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(New York) - The factional fighting in southern Sudan could widen into a devastating famine unless the U.S. intervenes diplomatically with rebel forces and others, Human Rights Watch said today.

In a March 1 letter to U.S. Secretary of State Colin Powell, Human Rights Watch called on the Bush administration to use its influence with the southern factions to stave off the potential crisis.

"This is a good example of where early and skillful U.S. diplomatic intervention can make all the difference," said Jemera Rone, Sudan researcher for Human Rights Watch. "The lives of tens of thousands of civilians are at stake."

Rone said various factions of the Nuer, the second largest tribe in southern Sudan, are fighting a no-holds-barred war among themselves. Their fighting threatens to reignite the war between the Nuer and the Dinka, another tribe in southern Sudan.

Human Rights Watch recommended that the U.S. insist that all military support to these groups be stoped and a cease-fire imposed; that the U.S. help convene an all-Nuer meeting in which Nuer could democratically resolve their differences; that the U.S. judiciously use aid to remedy perceived unfairness in the distribution of relief; and that the U.S. also reinforce diplomatically and with material assistance a Nuer-Dinka Wunlit peace agreement that is threatened by the factional fighting.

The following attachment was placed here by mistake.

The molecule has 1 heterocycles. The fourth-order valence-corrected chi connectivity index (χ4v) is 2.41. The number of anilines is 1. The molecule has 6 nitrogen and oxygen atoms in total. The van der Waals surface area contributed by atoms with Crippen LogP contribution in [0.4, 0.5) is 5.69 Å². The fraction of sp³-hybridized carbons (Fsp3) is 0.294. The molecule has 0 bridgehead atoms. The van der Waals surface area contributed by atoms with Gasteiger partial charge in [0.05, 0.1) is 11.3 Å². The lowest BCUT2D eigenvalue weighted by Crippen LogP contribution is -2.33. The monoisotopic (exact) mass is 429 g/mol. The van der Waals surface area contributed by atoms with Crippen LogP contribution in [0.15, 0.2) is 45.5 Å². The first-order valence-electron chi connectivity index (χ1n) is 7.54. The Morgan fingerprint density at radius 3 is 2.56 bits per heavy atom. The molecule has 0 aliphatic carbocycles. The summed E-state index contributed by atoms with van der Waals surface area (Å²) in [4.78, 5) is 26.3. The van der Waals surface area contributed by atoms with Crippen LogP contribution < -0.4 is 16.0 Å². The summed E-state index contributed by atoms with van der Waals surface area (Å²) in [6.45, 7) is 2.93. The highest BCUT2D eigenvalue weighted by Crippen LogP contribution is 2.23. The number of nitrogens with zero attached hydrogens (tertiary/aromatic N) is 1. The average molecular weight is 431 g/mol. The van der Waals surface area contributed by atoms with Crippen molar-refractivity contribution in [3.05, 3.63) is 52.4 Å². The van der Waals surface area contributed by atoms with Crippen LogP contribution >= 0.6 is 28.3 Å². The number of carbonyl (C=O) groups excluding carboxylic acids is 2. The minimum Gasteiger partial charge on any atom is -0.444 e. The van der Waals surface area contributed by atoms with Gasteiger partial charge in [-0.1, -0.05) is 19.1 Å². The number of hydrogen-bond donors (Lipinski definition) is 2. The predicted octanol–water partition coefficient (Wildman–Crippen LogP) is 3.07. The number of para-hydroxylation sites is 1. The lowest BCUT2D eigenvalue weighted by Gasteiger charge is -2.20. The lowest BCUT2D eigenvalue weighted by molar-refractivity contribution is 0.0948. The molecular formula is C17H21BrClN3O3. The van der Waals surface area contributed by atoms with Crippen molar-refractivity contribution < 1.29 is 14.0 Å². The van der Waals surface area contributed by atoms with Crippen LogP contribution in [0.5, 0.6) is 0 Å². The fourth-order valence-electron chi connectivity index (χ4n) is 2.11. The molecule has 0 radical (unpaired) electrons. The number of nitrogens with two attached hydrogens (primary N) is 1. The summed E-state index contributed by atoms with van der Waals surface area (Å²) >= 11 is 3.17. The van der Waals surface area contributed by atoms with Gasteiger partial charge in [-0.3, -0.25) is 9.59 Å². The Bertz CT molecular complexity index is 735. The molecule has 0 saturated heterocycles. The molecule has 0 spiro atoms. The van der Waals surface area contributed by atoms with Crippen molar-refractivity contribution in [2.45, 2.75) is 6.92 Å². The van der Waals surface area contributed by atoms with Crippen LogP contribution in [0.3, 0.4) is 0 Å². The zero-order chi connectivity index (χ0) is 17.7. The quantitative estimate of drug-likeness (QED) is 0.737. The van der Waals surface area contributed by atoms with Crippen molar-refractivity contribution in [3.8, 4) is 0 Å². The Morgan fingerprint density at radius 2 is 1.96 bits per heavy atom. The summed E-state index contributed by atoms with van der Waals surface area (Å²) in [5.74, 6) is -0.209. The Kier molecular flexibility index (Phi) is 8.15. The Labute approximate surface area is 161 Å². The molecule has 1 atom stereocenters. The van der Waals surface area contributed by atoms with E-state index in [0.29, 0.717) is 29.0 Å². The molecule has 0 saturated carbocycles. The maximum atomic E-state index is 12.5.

"The U.S. has tremendous clout with southerners. Now is the time to use it," Rone said. While the U.S. does not have similar clout with the Sudan government and its Nuer militias, it should advocate that the Sudan government stop interfering with relief deliveries and stop arming its abusive Nuer militias, said Rone.

Sudan is in the eighteenth year of a civil war that pits the Arab and Muslim-dominated central government against marginalized African peoples. The Africans live mostly in the southern third of the one-million-mile-square country, the largest in Africa. Sudan's almost thirty million citizens are divided into hundreds of tribes with no one tribe having more than 10 percent of the population.

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